No question of jurisdiction seems to have been raised at the hearing upon the petition to admit the alleged will to probate. The petitioner was not bound by any statement in the instrument offered for probate relative to the residence of Simmons, or by filing the petition in the Probate Court of Norfolk County. Hutchins v. Browne, 253 Mass. 55, 57. Connolly v. Phipps, 283 Mass. 584, 586. Rev. Sts. c. 83, Section 12, provided that the jurisdiction of the Probate Court, in so far as it depended upon the residence of any person, should not be contested in any other proceeding except by an appeal from the original decree, unless the want of jurisdiction appeared upon the record, and this provision continued in force until it was superseded by St. 1891, c. 415, making probate courts courts of superior and general jurisdiction. This statute made the previous provision unnecessary, because thereafter the decrees of the probate courts were to be given the same effect as that usually attributed to those of a court of superior and general jurisdiction. In the absence of anything in the record to the contrary it must be assumed that the decree was based upon proof of all the essential jurisdictional facts. Farnsworth v. Goebel, 240 Mass. 18. Schmidt v. Schmidt, 280 Mass. 216. Wilbur v. Hallett, 305 Mass. 554. The parties, with the consent of the judge, have put in evidence in this case that part of the testimony given at the first hearing that has any bearing upon the question of jurisdiction. There is nothing in this testimony tending to show that the judge was in error in finding, as must have been found in entering the decree disallowing the alleged will, that the decedent was domiciled in Millis.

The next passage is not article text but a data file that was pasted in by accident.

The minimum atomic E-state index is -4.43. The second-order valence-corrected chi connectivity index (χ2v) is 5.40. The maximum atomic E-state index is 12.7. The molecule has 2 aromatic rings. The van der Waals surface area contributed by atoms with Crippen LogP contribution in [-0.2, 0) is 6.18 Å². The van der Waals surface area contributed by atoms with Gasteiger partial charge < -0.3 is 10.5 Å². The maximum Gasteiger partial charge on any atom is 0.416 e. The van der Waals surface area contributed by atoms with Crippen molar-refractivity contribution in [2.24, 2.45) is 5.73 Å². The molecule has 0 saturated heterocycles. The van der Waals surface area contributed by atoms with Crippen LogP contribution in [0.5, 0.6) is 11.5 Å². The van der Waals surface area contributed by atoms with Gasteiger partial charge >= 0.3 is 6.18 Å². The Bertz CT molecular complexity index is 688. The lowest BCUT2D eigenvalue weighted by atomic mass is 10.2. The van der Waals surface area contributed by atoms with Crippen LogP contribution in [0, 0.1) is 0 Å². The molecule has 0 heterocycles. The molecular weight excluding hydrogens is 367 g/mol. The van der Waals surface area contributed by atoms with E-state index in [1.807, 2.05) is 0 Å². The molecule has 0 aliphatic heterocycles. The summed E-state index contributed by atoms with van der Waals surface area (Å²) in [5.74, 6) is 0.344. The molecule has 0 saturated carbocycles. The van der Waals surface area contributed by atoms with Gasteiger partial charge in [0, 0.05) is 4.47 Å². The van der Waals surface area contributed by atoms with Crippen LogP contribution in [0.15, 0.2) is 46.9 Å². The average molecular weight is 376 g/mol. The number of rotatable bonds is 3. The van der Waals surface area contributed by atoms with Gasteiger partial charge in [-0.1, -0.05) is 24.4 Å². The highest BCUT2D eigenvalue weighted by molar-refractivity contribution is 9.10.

The Probate Court has power to correct or revoke a decree on account of fraud or mistake or for want of jurisdiction. Waters v. Stickney, 12 Allen 1. Goss v. Donnell, 263 Mass. 521.

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Dolan v. Roy, 286 Mass. 519. Odde v. Field, 297 Mass. 167. Parsekian v. Oynoian, 299 Mass. 543. Knowles v. Newhall, 303 Mass. 385. The decree refusing to admit the will to probate was a final decree, and the power to set it aside is analogous to that exercised by courts of common law to issue writs of review and by courts of equity to entertain bills of review. Gale v. Nickerson, 144 Mass. 415. Crocker v. Crocker, 198 Mass. 401, 404, 405. Greene v. Springfield Safe Deposit & Trust Co. 295 Mass. 148, 153. The Probate Court was not authorized to set aside the decree because the petitioner had failed to introduce available evidence to prove that the decedent was not domiciled in Millis or because the case was not properly presented. Renwick v. Macomber, 233 Mass. 530. Burgess v. Burgess, 256 Mass. 99. Fuller v. Fuller, 261 Mass. 82. Clarke v. Clarke, 262 Mass. 297. Pepper v. Old Colony Trust Co. 262 Mass. 570. Holyoke National Bank v. Dulitzky, 273 Mass. 125. A court of equity may grant a bill of review resting entirely on new evidence which first became known to the party seeking relief after the decree, and a Probate Court may entertain a petition for a similar cause and grant appropriate relief. Holyoke National Bank v. Dulitzky, 273 Mass. 125. Hilton v. Hopkins, 275 Mass. 59. Greene v. Springfield Safe Deposit & Trust Co. 295 Mass. 148. Boston v. Santosuosso, ante, 189, 196-197.